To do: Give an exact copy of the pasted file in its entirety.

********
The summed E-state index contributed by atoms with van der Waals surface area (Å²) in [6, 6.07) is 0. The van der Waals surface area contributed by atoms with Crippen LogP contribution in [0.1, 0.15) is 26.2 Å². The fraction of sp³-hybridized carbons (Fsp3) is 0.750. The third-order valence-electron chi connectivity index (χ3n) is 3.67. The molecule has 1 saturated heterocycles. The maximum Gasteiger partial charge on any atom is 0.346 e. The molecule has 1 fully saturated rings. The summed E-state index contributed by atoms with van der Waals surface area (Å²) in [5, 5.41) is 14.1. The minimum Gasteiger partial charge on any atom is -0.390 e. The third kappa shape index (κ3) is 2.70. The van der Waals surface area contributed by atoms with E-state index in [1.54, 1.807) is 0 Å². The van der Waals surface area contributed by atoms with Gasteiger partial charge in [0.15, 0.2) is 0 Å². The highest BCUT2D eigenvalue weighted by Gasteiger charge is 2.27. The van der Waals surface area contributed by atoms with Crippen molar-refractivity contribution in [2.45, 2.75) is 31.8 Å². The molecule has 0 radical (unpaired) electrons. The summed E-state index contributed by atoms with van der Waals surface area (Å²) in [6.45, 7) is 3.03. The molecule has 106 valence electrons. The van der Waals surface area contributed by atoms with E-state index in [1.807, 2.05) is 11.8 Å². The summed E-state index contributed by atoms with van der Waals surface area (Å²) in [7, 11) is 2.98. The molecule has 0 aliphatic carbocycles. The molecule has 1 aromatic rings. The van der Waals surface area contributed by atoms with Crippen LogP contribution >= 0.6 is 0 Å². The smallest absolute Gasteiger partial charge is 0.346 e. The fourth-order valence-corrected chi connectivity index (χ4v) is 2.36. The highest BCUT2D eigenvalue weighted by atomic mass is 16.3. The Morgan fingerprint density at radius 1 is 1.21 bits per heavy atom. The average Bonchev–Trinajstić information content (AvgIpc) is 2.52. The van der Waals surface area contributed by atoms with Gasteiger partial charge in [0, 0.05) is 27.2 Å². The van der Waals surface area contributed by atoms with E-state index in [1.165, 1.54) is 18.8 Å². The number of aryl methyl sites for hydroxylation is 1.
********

The summed E-state index contributed by atoms with van der Waals surface area (Å²) in [6, 6.07) is 0. The van der Waals surface area contributed by atoms with Crippen LogP contribution in [0.1, 0.15) is 26.2 Å². The fraction of sp³-hybridized carbons (Fsp3) is 0.750. The third-order valence-electron chi connectivity index (χ3n) is 3.67. The molecule has 1 saturated heterocycles. The maximum Gasteiger partial charge on any atom is 0.346 e. The molecule has 1 fully saturated rings. The summed E-state index contributed by atoms with van der Waals surface area (Å²) in [5, 5.41) is 14.1. The minimum Gasteiger partial charge on any atom is -0.390 e. The third kappa shape index (κ3) is 2.70. The van der Waals surface area contributed by atoms with E-state index in [1.54, 1.807) is 0 Å². The van der Waals surface area contributed by atoms with Gasteiger partial charge in [0.15, 0.2) is 0 Å². The highest BCUT2D eigenvalue weighted by Gasteiger charge is 2.27. The van der Waals surface area contributed by atoms with Crippen molar-refractivity contribution in [2.45, 2.75) is 31.8 Å². The molecule has 0 radical (unpaired) electrons. The summed E-state index contributed by atoms with van der Waals surface area (Å²) in [6.45, 7) is 3.03. The molecule has 106 valence electrons. The van der Waals surface area contributed by atoms with E-state index in [1.807, 2.05) is 11.8 Å². The summed E-state index contributed by atoms with van der Waals surface area (Å²) in [7, 11) is 2.98. The molecule has 0 aliphatic carbocycles. The molecule has 1 aromatic rings. The van der Waals surface area contributed by atoms with Crippen LogP contribution >= 0.6 is 0 Å². The smallest absolute Gasteiger partial charge is 0.346 e. The fourth-order valence-corrected chi connectivity index (χ4v) is 2.36. The highest BCUT2D eigenvalue weighted by atomic mass is 16.3. The Morgan fingerprint density at radius 1 is 1.21 bits per heavy atom. The average Bonchev–Trinajstić information content (AvgIpc) is 2.52. The van der Waals surface area contributed by atoms with Gasteiger partial charge in [0, 0.05) is 27.2 Å². The van der Waals surface area contributed by atoms with E-state index in [1.165, 1.54) is 18.8 Å². The number of aryl methyl sites for hydroxylation is 1.